Sunday 15 January 2017

#BookReview The Fire by Night by Teresa Messineo

The Fire by Night by Teresa Messineo
My rating: 4 of 5 stars

A powerful and evocative debut novel about two American military nurses during World War II that illuminates the unsung heroism of women who risked their lives in the fight—a riveting saga of friendship, valor, sacrifice, and survival combining the grit and selflessness of Band of Brothers with the emotional resonance of The Nightingale.

In war-torn France, Jo McMahon, an Italian-Irish girl from the tenements of Brooklyn, tends to six seriously wounded soldiers in a makeshift medical unit. Enemy bombs have destroyed her hospital convoy, and now Jo singlehandedly struggles to keep her patients and herself alive in a cramped and freezing tent close to German troops. There is a growing tenderness between her and one of her patients, a Scottish officer, but Jo’s heart is seared by the pain of all she has lost and seen. Nearing her breaking point, she fights to hold on to joyful memories of the past, to the times she shared with her best friend, Kay, whom she met in nursing school.

Half a world away in the Pacific, Kay is trapped in a squalid Japanese POW camp in Manila, one of thousands of Allied men, women, and children whose fates rest in the hands of a sadistic enemy. Far from the familiar safety of the small Pennsylvania coal town of her childhood, Kay clings to memories of her happy days posted in Hawaii, and the handsome flyer who swept her off her feet in the weeks before Pearl Harbor. Surrounded by cruelty and death, Kay battles to maintain her sanity and save lives as best she can . . . and live to see her beloved friend Jo once more.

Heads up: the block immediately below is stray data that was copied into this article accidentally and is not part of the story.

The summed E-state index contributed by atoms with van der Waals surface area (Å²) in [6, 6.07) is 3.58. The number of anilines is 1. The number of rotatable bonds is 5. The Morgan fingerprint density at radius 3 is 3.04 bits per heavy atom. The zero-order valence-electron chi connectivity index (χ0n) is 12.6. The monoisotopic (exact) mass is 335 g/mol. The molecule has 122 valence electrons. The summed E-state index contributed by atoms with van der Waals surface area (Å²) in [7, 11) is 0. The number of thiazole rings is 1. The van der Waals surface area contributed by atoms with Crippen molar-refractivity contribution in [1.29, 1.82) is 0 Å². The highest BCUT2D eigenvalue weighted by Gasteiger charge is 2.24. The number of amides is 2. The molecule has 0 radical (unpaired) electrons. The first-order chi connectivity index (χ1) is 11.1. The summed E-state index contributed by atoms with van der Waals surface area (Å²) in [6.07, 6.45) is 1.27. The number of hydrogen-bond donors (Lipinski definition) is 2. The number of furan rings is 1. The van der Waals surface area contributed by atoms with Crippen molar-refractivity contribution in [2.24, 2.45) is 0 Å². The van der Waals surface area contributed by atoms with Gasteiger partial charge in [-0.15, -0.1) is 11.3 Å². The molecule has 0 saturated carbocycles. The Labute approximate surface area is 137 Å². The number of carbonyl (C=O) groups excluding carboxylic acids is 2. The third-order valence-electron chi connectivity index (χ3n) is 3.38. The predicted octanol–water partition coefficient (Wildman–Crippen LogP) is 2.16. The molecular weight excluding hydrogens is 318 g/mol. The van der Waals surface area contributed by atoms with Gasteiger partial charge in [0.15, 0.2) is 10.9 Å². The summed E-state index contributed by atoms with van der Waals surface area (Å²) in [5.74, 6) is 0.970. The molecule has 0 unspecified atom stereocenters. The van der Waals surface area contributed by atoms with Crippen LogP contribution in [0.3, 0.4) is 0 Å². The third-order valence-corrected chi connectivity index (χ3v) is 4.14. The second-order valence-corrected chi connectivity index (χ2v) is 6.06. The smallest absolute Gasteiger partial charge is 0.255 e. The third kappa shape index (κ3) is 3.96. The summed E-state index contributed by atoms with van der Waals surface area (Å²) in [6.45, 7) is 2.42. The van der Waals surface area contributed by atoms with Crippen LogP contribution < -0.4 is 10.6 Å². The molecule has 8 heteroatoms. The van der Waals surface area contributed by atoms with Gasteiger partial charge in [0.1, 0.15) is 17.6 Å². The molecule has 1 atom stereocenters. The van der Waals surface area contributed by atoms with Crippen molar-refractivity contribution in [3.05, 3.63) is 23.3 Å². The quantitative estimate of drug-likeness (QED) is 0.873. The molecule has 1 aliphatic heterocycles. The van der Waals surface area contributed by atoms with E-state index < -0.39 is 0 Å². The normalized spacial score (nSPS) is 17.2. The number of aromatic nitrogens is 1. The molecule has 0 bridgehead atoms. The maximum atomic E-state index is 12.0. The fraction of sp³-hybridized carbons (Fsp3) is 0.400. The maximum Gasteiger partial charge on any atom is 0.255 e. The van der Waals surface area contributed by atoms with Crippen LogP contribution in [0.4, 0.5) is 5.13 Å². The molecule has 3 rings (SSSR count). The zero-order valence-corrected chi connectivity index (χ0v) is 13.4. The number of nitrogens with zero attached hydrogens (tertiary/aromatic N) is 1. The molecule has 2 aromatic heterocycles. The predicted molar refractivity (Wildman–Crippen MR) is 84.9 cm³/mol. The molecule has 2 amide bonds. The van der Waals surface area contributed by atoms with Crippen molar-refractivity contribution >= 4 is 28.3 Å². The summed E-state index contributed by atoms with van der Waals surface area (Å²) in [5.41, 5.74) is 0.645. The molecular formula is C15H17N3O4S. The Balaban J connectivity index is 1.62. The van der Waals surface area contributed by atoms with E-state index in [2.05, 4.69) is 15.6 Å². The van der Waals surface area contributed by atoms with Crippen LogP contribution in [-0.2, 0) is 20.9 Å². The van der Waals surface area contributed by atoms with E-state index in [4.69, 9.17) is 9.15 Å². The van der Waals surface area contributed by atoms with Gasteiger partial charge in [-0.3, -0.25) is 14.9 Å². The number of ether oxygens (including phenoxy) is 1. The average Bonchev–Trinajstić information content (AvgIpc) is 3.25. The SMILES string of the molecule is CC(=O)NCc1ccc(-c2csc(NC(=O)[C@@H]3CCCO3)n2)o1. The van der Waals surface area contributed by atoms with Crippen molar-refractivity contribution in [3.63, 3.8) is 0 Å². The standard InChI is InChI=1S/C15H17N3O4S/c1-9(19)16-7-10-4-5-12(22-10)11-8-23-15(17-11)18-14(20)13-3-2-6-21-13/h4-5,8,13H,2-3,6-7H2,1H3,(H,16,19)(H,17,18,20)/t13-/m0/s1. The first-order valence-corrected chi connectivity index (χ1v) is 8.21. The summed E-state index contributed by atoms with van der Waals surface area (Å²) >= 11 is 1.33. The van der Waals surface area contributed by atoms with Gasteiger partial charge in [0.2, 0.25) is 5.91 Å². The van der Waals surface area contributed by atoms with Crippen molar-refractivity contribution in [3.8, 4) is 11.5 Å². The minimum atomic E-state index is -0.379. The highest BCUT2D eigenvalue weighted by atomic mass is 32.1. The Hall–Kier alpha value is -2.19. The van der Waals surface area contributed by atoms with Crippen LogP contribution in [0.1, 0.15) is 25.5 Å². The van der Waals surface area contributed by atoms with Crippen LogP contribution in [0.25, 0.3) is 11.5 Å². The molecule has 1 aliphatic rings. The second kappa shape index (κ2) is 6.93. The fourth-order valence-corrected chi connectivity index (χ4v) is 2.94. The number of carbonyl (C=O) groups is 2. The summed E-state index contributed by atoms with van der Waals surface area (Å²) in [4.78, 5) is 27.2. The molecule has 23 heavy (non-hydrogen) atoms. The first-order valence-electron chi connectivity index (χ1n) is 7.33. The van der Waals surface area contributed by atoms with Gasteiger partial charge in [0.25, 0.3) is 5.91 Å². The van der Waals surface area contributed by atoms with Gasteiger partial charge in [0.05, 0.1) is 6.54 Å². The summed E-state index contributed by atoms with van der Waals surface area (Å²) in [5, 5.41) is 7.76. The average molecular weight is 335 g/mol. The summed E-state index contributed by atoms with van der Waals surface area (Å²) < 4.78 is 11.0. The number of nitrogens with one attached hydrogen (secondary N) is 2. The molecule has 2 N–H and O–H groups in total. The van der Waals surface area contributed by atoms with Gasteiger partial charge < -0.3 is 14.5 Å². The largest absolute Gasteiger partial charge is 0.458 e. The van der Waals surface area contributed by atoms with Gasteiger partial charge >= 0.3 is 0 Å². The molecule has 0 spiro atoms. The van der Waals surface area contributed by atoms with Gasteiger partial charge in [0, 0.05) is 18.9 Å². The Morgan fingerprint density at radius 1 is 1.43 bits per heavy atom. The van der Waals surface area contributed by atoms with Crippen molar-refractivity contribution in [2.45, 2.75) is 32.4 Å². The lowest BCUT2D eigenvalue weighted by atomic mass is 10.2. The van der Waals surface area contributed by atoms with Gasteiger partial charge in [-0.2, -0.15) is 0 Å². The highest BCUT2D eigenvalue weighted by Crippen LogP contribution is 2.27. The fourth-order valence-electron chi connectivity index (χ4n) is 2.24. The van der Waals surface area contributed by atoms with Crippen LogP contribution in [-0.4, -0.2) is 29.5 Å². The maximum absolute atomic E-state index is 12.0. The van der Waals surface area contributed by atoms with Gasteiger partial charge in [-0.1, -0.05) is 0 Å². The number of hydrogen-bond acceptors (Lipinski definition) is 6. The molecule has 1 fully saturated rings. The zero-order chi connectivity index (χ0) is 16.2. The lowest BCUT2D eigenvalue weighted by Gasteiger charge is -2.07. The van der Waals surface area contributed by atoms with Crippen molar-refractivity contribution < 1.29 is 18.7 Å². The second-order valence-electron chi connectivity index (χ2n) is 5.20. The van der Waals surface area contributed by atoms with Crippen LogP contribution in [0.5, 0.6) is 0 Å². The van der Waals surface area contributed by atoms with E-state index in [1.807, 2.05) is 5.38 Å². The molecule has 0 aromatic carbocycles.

When the conflict at last comes to an end, Jo and Kay discover that to achieve their own peace, they must find their place—and the hope of love—in a world that’s forever changed. With rich, superbly researched detail, Teresa Messineo’s thrilling novel brings to life the pain and uncertainty of war and the sustaining power of love and friendship, and illuminates the lives of the women who risked everything to save others during a horrifying time.


The Fire by Night is a book that really shows the dark side of WW2. The book as two POV, first we have Jo McMahon who is stuck tending six seriously wounded soldiers in a makeshift medical unit. She had to do this all alone after bombs destroyed the hospital convoy she would have traveled with and to make it all worse is the unit close to the Germans. Her friend Kay is trapped in a Japanese POW camp in Manila. Both of them have gone through so much and in flashbacks, we get to see what happened to them, both during the nurse training as well as events before the predicaments they are in now. It's a story about heartache and of losses, but it's also a story about friendship.

I found The Fire by Night to be an engaging and strong book. The characters are well-developed and it's hard not to feel for them and all they have gone through in life and all they have to go through before the war is over. There is a moment at the beginning of the book when Jo realizes that the American soldiers are not as they appear in the movies, they are not always a charming Cary Grant type, they can be quite unpleasant and rude and that felt so good to read. Well, not that they can be assholes, but that not everything is black and white. It doesn't feel like a glamorized WW2 novel with no depth and flat characters. This book feels real and everything they go through feels real.

I'm deeply impressed with this book and I hope that Teresa Messineo writes more books like this.

I want to thank the publisher for providing me with a free copy through Edelweiss for an honest review!

1 comment:

  1. I love stories set against the backdrop of WW2 - I especially loved "Atonement" by Ian McEwan. I will definitely be reading The Fire. Thanks for th heads-up, Magdalena.